Why the Wind Market is Hurting

At first glance, last year’s 10 gigawatts of wind installations in the U.S. make it seem like the market is in good shape. But those numbers don’t tell the real story of the difficulties the wind industry is facing.

In 2009, financing was the big issue for the industry. There simply weren’t enough financial players healthy enough to put money into projects. The grant program created under the stimulus package helped move a number of projects forward, beefing up the installation figures for last year.

But today, financing isn’t necessarily the main problem; it’s demand. Due to a number of factors exacerbated by the dismal economy, some developers are simply unable to take advantage of the stimulus dollars available. Only 540 MW of wind capacity were installed in the first quarter of 2010, down from 2,800 MW in the first quarter of 2009.

“Demand for wind is simply not at the level where a lot of these companies that are making these investments woud like it to be,” says Matt Kaplan, a senior analyst with IHS Emerging Energy Research.

The first major factor in the slowdown is the drop in electricity consumption. With lower demand for electricity, utilities don’t have to procure as much renewable electricity under their state targets. This has impacted a number of project owners who sell power on the competitive wholesale market.

Secondly, natural gas prices have fallen about 65% since 2008, from $11 per MMBtu to around $4 per MMBtu. Given that wind competes directly with natural gas, this makes the resource much less competitive. And with more shale gas reserves being tapped in the U.S., prices will stay low in the coming years.

Finally, the lack of a long-term national target for renewables in the U.S. is causing major component and turbine manufacturers to reconsider investments in the country. As a result, job growth in manufacturing will likely fall flat again this year.

The reduction in demand for wind means that prices for turbines are coming down. Utilities are watching the equipment prices and waiting to sign power purchase agreements, wondering if prices will continue to fall. Meanwhile, more competition in manufacturing – particularly from asian players – is forcing turbine suppliers to focus heavily on differentiating their products in an increasingly crowded field.

“It’s a tough market out there…[but] we keep focusing on technological innovation,” says Mike Revak, director of Siemens’ American wind division. “Clearly we don’t sit idly by…staying on the cutting edge of technology gives us a competitive position.”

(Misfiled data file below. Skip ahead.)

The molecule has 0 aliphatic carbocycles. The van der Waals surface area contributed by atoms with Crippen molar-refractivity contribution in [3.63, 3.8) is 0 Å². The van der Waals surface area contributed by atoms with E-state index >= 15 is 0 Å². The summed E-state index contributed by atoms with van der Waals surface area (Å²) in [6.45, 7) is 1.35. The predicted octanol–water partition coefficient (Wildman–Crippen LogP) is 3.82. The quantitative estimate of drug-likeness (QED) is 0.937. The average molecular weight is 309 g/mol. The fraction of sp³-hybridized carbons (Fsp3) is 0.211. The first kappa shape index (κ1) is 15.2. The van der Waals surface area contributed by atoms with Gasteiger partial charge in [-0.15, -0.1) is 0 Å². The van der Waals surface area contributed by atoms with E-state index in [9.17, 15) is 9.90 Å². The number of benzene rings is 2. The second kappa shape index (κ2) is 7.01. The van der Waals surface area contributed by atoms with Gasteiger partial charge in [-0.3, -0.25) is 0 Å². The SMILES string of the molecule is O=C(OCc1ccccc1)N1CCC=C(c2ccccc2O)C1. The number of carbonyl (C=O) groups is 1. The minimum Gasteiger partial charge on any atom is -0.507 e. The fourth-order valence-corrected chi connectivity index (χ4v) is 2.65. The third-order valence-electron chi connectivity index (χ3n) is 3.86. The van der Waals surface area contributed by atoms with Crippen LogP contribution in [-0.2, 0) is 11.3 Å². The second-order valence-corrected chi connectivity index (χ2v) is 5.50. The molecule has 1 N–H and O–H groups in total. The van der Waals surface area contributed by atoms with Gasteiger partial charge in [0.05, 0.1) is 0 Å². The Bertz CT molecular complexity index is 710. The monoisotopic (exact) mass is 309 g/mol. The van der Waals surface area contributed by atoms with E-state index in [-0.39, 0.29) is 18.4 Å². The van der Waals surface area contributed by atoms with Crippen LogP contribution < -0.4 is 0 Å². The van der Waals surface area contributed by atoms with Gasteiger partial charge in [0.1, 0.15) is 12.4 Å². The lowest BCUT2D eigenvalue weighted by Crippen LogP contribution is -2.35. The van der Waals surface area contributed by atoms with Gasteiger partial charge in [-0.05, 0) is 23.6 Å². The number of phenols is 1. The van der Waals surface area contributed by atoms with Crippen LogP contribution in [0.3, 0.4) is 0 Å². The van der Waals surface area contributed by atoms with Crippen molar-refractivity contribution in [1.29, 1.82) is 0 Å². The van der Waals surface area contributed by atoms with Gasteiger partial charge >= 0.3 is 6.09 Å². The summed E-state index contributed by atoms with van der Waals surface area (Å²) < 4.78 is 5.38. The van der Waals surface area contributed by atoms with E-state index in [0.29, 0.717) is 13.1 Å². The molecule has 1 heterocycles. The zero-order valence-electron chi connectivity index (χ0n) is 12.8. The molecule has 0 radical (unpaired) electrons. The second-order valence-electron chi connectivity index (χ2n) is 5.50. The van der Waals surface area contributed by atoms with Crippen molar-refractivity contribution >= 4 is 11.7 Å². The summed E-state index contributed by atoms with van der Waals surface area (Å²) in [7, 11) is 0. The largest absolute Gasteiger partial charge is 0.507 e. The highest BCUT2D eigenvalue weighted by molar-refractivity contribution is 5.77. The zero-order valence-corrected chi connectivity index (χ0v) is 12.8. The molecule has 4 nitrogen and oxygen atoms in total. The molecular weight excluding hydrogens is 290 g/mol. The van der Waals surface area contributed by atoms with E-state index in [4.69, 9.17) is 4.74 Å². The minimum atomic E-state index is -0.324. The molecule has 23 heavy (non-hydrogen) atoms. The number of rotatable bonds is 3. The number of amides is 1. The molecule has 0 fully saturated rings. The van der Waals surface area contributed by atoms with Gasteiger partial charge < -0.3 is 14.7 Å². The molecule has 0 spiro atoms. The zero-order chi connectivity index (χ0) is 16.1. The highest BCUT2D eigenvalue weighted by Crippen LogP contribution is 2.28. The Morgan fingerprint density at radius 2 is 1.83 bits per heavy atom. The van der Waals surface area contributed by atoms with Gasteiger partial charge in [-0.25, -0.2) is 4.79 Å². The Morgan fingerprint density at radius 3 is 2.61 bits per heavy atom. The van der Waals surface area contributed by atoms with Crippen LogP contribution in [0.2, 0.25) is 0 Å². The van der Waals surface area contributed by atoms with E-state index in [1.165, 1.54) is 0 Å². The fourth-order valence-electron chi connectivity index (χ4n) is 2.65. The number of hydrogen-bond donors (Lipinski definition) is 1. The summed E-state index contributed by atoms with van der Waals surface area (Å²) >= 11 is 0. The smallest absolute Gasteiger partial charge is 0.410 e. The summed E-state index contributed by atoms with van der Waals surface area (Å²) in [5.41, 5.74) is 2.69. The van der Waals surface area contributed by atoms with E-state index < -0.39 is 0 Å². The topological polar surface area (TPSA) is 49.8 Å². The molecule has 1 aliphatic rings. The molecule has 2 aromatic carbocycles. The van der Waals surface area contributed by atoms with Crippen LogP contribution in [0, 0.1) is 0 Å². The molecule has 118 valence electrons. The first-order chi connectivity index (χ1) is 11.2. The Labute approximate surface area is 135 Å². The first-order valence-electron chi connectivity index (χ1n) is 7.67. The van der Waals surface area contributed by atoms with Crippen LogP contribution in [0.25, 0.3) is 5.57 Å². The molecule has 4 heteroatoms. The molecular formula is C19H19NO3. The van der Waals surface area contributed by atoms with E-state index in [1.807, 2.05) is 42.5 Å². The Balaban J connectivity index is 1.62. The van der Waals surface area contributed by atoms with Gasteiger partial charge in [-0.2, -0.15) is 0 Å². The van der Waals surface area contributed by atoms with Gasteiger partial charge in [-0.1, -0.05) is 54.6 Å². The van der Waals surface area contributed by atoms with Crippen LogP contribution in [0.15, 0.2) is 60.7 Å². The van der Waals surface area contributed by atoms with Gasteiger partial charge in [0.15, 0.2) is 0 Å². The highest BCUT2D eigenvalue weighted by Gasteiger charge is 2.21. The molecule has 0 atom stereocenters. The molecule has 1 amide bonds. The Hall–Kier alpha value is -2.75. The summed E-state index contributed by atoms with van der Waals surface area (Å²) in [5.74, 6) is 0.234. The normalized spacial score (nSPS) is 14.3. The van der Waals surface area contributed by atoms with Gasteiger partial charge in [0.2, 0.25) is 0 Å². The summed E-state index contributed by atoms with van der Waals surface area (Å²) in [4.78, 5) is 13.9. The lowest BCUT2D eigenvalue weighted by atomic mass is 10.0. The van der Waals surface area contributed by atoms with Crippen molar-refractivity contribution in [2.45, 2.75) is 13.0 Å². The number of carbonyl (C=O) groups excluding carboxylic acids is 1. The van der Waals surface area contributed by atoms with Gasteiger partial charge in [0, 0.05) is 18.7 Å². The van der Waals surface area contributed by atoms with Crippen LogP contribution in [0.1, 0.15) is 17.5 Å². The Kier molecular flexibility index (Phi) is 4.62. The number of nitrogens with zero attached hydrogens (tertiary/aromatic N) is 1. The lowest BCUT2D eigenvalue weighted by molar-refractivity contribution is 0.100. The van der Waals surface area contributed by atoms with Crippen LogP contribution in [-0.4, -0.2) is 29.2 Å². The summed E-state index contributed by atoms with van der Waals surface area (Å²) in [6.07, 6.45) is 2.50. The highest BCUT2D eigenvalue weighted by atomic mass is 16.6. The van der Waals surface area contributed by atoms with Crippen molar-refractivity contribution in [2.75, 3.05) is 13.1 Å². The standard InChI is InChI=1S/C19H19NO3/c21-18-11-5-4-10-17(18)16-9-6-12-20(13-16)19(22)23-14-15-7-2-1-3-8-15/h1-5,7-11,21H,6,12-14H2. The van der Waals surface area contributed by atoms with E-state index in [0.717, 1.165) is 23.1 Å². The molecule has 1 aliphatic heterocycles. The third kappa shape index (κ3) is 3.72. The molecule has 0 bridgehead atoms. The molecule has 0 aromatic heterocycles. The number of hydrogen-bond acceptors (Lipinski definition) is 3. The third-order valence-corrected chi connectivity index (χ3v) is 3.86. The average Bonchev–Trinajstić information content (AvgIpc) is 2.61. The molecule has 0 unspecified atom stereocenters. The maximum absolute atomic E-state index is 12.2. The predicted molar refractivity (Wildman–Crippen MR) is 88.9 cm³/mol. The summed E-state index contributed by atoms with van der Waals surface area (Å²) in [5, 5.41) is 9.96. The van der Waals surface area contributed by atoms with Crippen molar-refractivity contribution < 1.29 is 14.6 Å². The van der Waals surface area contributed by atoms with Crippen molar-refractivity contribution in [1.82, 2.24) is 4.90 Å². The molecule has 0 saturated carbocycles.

Revak says that Siemens won’t see installations of its turbines drop much in the U.S. this year. But if the demand picture stays they way it is today, sales will certainly be impacted into 2011. Revak believes that a federal renewable energy target could not only increase demand for wind, it could also help make the industry more competitive during challenging times like today.

“Without that that long term policy, you can’t drive down the cost of wind. You can’t have the innovation along the supply chain,” says Revak. “With that support we can make the investments and improvements to make wind more competitive with all energy.”

So what does all this mean for the wind industry this year? Matt Kaplan of IHS Emerging Energy Research predicts a 40% to 60% drop in installations.

Things could potentially turn around over the next 12-18 months. With a long-term national target in place and an increase in demand for electricity, wind might be able to make a good comeback. Clearly, despite the short-term retraction, many of the largest companies in the world are still very bullish on wind. And some executives, like Sonia Bonfiglioli, CEO of the leading components manufacturer Bonfiglioli, believe that the downturn will eventually be a good thing for the industry.

“Renewables faced a lot of speculation…from this crisis the real businesses will survive. I’m convinced that this will move toward a real industry with competent businesses and people, and no doubt it will grow,” says Bonfigioli.

The big unknown is exactly when the growth will pick back up. It’s still uncertain how quickly the industry can rebound, given all the factors working against it.

To hear more analysis on this issue, listen to this week’s podcast linked above.

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I am a reporter with ClimateProgress.org, a blog published by the Center for American Progress. I am former editor and producer for RenewableEnergyWorld.com, where I contributed stories and hosted the Inside Renewable Energy Podcast. Keep in touch through twitter! My profile name is: Stphn_Lacey

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